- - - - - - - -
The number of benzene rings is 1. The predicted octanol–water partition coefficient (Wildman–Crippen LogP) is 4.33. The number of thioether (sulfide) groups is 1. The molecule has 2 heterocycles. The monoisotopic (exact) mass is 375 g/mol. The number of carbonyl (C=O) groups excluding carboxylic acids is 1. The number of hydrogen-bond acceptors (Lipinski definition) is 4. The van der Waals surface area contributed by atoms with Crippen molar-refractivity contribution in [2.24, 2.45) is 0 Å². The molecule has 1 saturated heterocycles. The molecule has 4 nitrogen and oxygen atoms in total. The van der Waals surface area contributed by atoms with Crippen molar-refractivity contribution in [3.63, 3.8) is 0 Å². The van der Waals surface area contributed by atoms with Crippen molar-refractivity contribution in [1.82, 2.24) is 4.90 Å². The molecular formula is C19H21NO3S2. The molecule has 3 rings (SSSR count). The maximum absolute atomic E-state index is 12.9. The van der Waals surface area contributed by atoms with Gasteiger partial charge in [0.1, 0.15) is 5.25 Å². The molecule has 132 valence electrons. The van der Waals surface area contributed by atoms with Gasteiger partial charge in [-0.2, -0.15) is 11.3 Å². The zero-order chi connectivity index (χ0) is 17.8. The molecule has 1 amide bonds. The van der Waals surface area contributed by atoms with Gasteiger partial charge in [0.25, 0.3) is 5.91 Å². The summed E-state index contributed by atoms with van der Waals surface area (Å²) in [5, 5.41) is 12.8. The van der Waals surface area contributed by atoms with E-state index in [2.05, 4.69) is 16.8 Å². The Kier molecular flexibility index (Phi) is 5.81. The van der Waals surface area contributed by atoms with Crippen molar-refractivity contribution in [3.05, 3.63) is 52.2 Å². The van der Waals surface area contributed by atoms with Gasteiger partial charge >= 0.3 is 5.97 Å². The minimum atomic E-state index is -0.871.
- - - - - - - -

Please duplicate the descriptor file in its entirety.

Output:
The number of benzene rings is 1. The predicted octanol–water partition coefficient (Wildman–Crippen LogP) is 4.33. The number of thioether (sulfide) groups is 1. The molecule has 2 heterocycles. The monoisotopic (exact) mass is 375 g/mol. The number of carbonyl (C=O) groups excluding carboxylic acids is 1. The number of hydrogen-bond acceptors (Lipinski definition) is 4. The van der Waals surface area contributed by atoms with Crippen molar-refractivity contribution in [2.24, 2.45) is 0 Å². The molecule has 1 saturated heterocycles. The molecule has 4 nitrogen and oxygen atoms in total. The van der Waals surface area contributed by atoms with Crippen molar-refractivity contribution in [3.63, 3.8) is 0 Å². The van der Waals surface area contributed by atoms with Crippen molar-refractivity contribution in [1.82, 2.24) is 4.90 Å². The molecular formula is C19H21NO3S2. The molecule has 3 rings (SSSR count). The maximum absolute atomic E-state index is 12.9. The van der Waals surface area contributed by atoms with Gasteiger partial charge in [0.1, 0.15) is 5.25 Å². The molecule has 132 valence electrons. The van der Waals surface area contributed by atoms with Gasteiger partial charge in [-0.2, -0.15) is 11.3 Å². The zero-order chi connectivity index (χ0) is 17.8. The molecule has 1 amide bonds. The van der Waals surface area contributed by atoms with Gasteiger partial charge in [0.25, 0.3) is 5.91 Å². The summed E-state index contributed by atoms with van der Waals surface area (Å²) in [5, 5.41) is 12.8. The van der Waals surface area contributed by atoms with E-state index in [2.05, 4.69) is 16.8 Å². The Kier molecular flexibility index (Phi) is 5.81. The van der Waals surface area contributed by atoms with Crippen molar-refractivity contribution in [3.05, 3.63) is 52.2 Å². The van der Waals surface area contributed by atoms with Gasteiger partial charge >= 0.3 is 5.97 Å². The minimum atomic E-state index is -0.871.